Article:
Sunday, November 28, 2010

Sunday Surf: Thanksgiving Edition

Since it's been a busy Thanksgiving weekend, my Sunday Surf this week is short and sweet.  I'm sure you've got more doorbuster sales to hit anyway, right?
  • My very favoritest (it can be a word, yes?) post of the week comes from the blog Mama Birth.  The post Humbling Moment #547: Women With More Than One Child Are Not Actually Crazy is an absolute laugh-out-loud, must-read about the things we learn when our family keeps growing.  There are plenty of days when I'm absolutely convinced that my second kid is hell-bent on making me lose my mind completely, so it's nice to hear that other moms have trouble keeping their shit together, too.  
  • The Healthy Food and Healthy Living blog by Dr. Ayala is always interesting, but her recent post On Happiness, and Being In the Moment was one that really resonated with me.  Our world is so busy and complicated and everyone always seems to be in a hurry and wanting to do and have more, more, more.  But a recent study shows that thinking less and living more in the moment might be the key to greater happiness.  I'm a big fan of simplifying my life, but I find it hard to live in the moment.  This post is a great reminder of why it is so important.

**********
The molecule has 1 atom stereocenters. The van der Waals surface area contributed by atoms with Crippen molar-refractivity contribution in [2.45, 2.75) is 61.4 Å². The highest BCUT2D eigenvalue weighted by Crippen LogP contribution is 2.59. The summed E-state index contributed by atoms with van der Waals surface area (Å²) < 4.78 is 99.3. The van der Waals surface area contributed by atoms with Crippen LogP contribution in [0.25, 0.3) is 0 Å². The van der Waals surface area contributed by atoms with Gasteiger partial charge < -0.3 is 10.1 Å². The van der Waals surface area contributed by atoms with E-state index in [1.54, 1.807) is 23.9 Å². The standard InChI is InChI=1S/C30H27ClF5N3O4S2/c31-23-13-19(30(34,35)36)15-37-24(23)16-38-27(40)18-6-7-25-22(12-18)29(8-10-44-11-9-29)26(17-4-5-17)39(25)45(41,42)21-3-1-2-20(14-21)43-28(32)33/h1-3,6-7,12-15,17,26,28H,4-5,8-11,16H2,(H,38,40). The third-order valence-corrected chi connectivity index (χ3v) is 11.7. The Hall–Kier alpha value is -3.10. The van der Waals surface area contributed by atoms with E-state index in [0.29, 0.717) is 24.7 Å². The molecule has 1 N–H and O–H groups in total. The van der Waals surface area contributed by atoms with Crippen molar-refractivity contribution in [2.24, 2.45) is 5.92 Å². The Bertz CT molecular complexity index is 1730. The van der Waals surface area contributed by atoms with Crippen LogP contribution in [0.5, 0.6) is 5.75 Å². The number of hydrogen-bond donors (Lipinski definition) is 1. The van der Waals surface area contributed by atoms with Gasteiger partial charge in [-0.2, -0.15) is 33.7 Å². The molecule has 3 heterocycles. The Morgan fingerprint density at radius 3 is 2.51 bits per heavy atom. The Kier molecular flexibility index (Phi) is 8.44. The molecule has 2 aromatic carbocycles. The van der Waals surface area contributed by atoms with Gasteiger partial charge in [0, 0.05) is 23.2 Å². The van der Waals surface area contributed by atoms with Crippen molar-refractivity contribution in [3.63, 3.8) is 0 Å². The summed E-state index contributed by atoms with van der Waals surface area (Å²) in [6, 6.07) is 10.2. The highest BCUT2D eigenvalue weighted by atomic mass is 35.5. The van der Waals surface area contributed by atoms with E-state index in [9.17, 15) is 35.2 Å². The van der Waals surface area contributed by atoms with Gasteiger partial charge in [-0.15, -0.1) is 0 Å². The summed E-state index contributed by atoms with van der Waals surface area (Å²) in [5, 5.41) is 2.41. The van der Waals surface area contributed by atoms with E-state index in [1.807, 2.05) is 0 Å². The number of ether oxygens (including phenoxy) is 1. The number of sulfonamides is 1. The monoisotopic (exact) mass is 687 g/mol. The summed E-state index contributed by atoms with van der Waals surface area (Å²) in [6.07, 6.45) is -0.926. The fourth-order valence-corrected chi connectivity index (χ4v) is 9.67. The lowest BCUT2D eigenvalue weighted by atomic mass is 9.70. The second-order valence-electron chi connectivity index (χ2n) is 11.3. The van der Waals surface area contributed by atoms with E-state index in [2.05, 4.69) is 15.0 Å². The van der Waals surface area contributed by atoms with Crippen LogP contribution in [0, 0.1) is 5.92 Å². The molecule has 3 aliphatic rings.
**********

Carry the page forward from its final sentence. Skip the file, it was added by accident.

• In The Darker Side of Back Friday, Mom-101 calls out the retailers who have gone too far with Black Friday sales that are now starting on Thanksgiving Day.  Would you like a side of rampant commercialism and blatant consumerism with your turkey?